State officials expressed concerns?Thursday?that a former Plainridge Racecourse official did not attend a key meeting regarding the completion of a background investigation for Plainridge, a contender for the sole slot parlor license under the state?s expanded gaming law.?
During a meeting in Boston, Massachusetts Gaming Commission officials said they were concerned that former chief financial officer Timothy Peterson, who resigned this week, was not on hand for questions about former track president Gary Piontkoski?s personal cash withdrawals from the track?s money room.
Piontkowski abruptly resigned in April, saying he had left the enterprise for health reasons. John Grogan, his successor, told commission officials that Peterson?s resignation this week was a ?total surprise.??
Karen Wells, MassGaming?s director of investigations and enforcement, said Ourway Realty majority owners Stanley Fulton, founder and operator of Anchor Gaming, and Alfred Ross appeared in position to fund the development of the slot parlor at the Plainville harness racetrack.
MassGaming investigators concluded in their report that while the commission will make the final decision on whether Plainridge?s team is suitable for a slots license, the applicant and its owners ?have the requisite financial stability, integrity and responsibility, the availability of suitable financial resources, have demonstrated sound business experience, good character and personal integrity.??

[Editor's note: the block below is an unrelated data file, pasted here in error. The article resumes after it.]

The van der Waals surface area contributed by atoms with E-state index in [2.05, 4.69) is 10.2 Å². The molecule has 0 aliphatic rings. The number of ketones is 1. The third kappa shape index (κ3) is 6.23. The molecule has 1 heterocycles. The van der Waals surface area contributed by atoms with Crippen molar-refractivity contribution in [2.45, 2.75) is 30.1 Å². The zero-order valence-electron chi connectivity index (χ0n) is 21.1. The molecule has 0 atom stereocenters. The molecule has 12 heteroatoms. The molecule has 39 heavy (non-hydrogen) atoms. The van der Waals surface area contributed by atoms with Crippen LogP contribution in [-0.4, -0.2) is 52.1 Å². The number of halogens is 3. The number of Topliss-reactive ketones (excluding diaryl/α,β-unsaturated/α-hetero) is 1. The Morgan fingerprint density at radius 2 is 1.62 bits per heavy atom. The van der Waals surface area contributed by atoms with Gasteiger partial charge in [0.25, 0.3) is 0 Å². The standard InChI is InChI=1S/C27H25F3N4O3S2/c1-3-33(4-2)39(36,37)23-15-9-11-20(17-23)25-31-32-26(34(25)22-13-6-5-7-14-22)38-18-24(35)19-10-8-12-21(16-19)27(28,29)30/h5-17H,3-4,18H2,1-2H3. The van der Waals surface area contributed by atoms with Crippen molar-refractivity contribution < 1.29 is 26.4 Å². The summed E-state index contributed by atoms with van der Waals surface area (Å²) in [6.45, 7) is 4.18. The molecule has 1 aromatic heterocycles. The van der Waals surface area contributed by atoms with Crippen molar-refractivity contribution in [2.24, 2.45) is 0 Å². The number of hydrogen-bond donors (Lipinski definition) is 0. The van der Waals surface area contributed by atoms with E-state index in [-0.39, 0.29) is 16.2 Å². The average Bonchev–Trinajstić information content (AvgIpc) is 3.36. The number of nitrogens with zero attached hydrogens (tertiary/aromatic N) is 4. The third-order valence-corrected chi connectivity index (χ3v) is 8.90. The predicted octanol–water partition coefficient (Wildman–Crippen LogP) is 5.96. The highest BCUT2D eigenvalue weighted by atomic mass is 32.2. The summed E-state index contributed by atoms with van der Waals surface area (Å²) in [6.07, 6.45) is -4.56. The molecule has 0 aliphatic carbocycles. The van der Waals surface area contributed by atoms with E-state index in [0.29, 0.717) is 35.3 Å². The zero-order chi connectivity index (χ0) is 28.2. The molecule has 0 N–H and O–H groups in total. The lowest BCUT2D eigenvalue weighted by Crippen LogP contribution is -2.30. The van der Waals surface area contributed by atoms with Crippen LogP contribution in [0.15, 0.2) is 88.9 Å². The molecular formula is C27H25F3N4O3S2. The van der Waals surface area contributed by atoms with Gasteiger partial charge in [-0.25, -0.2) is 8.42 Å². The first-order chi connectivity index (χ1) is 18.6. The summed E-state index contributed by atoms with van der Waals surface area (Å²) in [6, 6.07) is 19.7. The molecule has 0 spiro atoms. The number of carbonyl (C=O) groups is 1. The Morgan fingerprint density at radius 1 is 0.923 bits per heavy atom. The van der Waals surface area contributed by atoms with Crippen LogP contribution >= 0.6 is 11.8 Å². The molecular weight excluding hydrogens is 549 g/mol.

As for Piontkowski, former chair of the Mass. Racing Commission and the longtime ?public face? of Plainridge, Wells said he had routinely and almost daily withdrawn small amounts of cash from the track?s money room that ?amounted to a very large sum of money.? When the funds were not repaid, they were characterized as an ?accommodation? or a ?distribution? to the former track president. In their report, investigators redacted the amount of reported distributions to Piontkowski from 2004 to 2011. Wells also told commissioners Piontkowski had once advised an employee ?never write anything down.??
Investigators questioned Peterson during the course of their work. Addressing Piontkowski?s alleged conduct, investigators ?found that Peterson testified in a credible fashion that he was uncomfortable with this particular business practice of his boss, tried to bring it to the attention of the Members through the audit letters but was not in a position to stop this practice.??
Investigators reported that Grogan, who lives in Westwood and was an investment banker for 25 years, has implemented new internal controls to address ?past shortcomings in the applicant operation.??
Grogan said he understands that Plainridge must present ?clear and convincing evidence? that the track is a suitable slot license applicant. He did not dispute findings of deficiencies in the track?s operation.
Grogan also said the investigation into the money room resulted in Piontkowski?s resignation.?
?He has no contact, influence or involvement in the company right now,? said Grogan, who testified?Thursdaywith attorneys from Foley Hoag.
Probing the integrity of the applicants, commission officials spent considerable time raising questions about financial arrangements made by the slots license applicant with Piontkowski as he left the company. Grogan said conversations with Piontkowski about his departure were ?extraordinarily difficult.?
In an April press release announcing his retirement, the track reported that Piontkowski ?looks forward to spending more time with his wife? and two daughters and ?will concentrate on his health." Piontkowski said at the time in a statement, "This has been a long journey, requiring intense effort. I am deeply grateful to my business partners at Plainridge for their faith and support as well as for their understanding for this personal decision."